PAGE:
How to stay motivated in the gym

Posted by Anthea England on | Tags: Fitness

If you find yourself hitting snooze for your morning workouts or “working late” through a post-work gym session – there could be a simple fix. We asked PT and chef Scott Gooding for his tips. Turns out, just three small changes can help maintain your motivation and help boost your results.

Scott gooding workoutFocus on quality, not quantity

Smashing out a huge gym session every day is a recipe for burnout. To stay motivated in the long term, don’t overtrain. Your focus should be on quality, not quantity in the gym. “Always flogging yourself will over time expose you to injuries, illness or a compromised nervous system,” says PT, chef and THR1VE ambassador Scott Gooding. “It’s much better to train smarter, rather than focusing on volume. Ensure you are giving your nervous system and muscles time to repair and recover from your previous session.”

Top tip: “Try to slow things down and include a stretching session, a yoga session, a walk or some meditation,” says Gooding. “On that note – if you’re new to meditation it can be a short session (1-2 min) which builds in duration over time – like learning and mastering a new craft or skill. Start with 1-2 minutes and incorporate this into your daily regime – there are plenty of guided meditation apps.”

Use your social network

A recent study from Case Western Reserve University found that even new gym goers who got paid to go to the gym were still unlikely to stay committed long term. So, what’s the secret to motivation? It could be your best mate. A study from the University of Aberdeen found that having an exercise companion increased the amount of exercise people did. This was boosted further if their gym buddy was emotionally supportive. So find a friend – or make one on the gym floor – and commit to a few sessions a week together.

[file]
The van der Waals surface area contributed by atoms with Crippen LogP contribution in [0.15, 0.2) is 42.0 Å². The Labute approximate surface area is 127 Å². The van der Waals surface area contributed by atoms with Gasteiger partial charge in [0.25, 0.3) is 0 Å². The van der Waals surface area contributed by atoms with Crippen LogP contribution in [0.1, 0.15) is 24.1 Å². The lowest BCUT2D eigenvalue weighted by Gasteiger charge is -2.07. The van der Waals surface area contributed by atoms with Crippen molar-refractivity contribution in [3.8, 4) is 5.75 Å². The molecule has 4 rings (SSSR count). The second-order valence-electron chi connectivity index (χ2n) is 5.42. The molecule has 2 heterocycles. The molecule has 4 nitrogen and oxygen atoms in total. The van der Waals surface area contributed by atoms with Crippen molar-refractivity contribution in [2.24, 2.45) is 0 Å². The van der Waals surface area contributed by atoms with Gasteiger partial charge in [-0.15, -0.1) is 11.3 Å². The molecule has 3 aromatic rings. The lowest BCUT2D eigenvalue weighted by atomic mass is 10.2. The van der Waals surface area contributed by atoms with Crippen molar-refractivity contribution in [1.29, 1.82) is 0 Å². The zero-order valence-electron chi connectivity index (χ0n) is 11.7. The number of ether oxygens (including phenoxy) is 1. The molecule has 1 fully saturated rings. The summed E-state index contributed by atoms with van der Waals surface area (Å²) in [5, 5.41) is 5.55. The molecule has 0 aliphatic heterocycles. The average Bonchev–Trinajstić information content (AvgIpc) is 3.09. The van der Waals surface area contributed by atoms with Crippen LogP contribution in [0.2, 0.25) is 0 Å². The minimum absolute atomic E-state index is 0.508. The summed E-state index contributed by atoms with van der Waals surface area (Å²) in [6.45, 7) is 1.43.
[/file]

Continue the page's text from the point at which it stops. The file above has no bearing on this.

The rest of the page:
Top tip: block your sessions out in your diary at the start of the week – just like any other appointment.

Mix up your training

“It’s crucial to have consistency with your training but that doesn’t mean doing the same things week after week,” says Gooding. For example, if you’re a fan of HIIT, you could do sprints on the beach one day, sprints in the pool the next, then intervals on a bike for the following session. “When it comes to strength training, research alternative movements that elicit a similar or better response,” says Gooding. “Our bodies are incredibly good at adapting – it’s one of the reasons for our evolutionary success. Therefore, it’s necessary to stress our body in different ways. Depending what your goals are and training modality is, it could be beneficial to include a complementary or accessory session, too.”

Top tip: Gooding says to consider incorporating a de-load week or a week off. “It may sound horrifying to many fitness devotees but it will actually help you over the long term. You’ll come back reinvigorated and ready to take your training to the next level.
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